27 May 2010

Full moon over Juhu Beach

A woman once said to the great violinist Fritz Kreisler after a recital, "I'd give my life to play as beautifully as you!"
"Madam", Kreisler replied, "I have."



May all beings experience happiness and the causes of happiness, and be free from suffering and the causes of suffering.
-- Buddhist prayer


It's a full moon tonight, corresponding with the holiday of Buddha Poornima, the celebration of Buddha's birthday.

I went back to Juhu; the Sea View for dinner, and a gola for dessert. I like it there. It overlooks the beach, and the teeming crowds. Families going to the beach, lovers holding hands, groups of young men or women out together, and the vendors, selling maps or toys or food or chai or henna stamps, or just bringing scales to the beach, and weighing people for 5 rupees each, the scale lighting up in vibrant colors before reporting its results. The moon rose behind us, and joined all of us as we overlooked the sea, the wind cooling us and lifting kites, the sand massaging between our toes.

I've been a little sad lately, a little lonely. I can hear the clock ticking on me, can feel my time here slipping away. I'm certainly ready to get out of this city, even ready to leave the country, come back to the States, see what's next, build a new life. But at the same time, as I feel the time passing, as I can measure my time left here in weeks, even days, I am fighting it, I am holding on.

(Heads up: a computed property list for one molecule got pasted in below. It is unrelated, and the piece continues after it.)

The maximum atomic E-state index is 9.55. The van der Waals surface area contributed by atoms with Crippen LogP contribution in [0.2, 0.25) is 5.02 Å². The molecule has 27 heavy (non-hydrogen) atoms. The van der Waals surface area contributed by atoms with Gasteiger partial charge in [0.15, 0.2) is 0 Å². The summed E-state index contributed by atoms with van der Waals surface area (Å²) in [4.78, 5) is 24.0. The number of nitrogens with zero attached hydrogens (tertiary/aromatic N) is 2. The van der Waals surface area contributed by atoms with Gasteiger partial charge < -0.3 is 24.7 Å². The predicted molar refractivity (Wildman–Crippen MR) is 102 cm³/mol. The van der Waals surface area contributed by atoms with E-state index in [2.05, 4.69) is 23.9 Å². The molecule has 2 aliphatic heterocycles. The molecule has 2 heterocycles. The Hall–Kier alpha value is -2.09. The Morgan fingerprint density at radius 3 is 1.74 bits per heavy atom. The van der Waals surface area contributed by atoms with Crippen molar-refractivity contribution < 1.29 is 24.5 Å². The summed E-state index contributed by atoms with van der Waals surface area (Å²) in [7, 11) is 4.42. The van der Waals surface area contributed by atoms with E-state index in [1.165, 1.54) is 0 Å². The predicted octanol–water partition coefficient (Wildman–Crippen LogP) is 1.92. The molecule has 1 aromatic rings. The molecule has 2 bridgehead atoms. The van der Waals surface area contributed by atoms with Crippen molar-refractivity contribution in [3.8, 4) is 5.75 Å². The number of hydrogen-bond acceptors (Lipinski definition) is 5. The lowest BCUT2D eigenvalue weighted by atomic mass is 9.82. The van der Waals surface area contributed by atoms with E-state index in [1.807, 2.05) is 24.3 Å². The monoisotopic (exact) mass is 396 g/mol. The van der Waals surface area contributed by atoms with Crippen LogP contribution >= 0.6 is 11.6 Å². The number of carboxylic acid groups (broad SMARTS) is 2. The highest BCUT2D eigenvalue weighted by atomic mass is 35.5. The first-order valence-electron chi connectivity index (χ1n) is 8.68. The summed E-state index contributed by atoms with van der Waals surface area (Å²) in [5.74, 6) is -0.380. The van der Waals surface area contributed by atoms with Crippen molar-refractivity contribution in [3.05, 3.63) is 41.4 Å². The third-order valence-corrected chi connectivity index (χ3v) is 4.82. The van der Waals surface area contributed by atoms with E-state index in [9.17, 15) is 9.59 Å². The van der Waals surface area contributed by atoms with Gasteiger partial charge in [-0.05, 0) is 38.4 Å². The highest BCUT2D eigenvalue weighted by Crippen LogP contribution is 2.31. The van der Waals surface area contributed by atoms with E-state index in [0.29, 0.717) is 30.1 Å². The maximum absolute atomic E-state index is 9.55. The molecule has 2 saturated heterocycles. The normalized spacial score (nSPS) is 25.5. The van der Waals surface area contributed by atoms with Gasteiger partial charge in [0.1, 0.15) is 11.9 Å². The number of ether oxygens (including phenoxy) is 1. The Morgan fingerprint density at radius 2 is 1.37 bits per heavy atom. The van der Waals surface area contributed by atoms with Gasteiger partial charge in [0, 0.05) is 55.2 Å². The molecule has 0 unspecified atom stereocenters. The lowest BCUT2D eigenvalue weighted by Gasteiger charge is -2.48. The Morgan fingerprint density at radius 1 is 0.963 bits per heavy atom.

Each person we lose, everything that comes and goes, all the things and people and interactions and experiences that honor the stage of our lives for a moment, or a day, or a decade, and then walk off the stage, never to reappear, each loss is like a little death. and while we try to let the stream of time flow by us with grace, with acceptance, every instinct we have tells us to hold on, tightly, forever, hold on and never let go.

I'm absorbing everything. Every time i go to one of the stores on my street that I frequent, to speak a little Hindi and buy milk, or chocolate, or breakfast, each conversation is treasured and i'm savoring it all. Each time Sachin shaves me; each time Prakash teaches me another word of Marathi as I buy drinking water from him; each trip to the beach; each bite of food; each visit with a neighbor- I am trying to draw it all in, absorb it deeply. I looked over Juhu beach at the Arabian sea tonight, and let it burn itself into my brain. Someday, very soon, that image will be a memory. One I will always be grateful for. I've loved this dream-come-true, loved it more when I wasn't alone here, but I've loved every precious moment, I just hope I haven't sacrificed too much for it. Because whatever poverty I face, whatever starting over I face, whatever hard work awaits me, still, I wouldn't have traded this for anything, but i hope i haven't lost too much in making this dream come true, and i hope i'm not losing too much in making the next dream come true. And I hope and trust that the people that are waiting for me know this, will forgive me my self-indulgence, and will greet me when I return with open arms and open hearts, and I will try to let go, to appreciate what I've had, and, as I've always done, to run towards what's next.


Juhu Beach, Mumbai



the people, the sea



dessert




my gola stand



mine was blue and yellow tonight

1 comment:

Alexa Weber Morales said...

Beautiful writing, Bhakti. I so admire what you and Heather did. Just get up and go live somewhere else. I've travelled but never been able to do that. Sometimes I wonder if it's time, and sometimes I think it will never be time.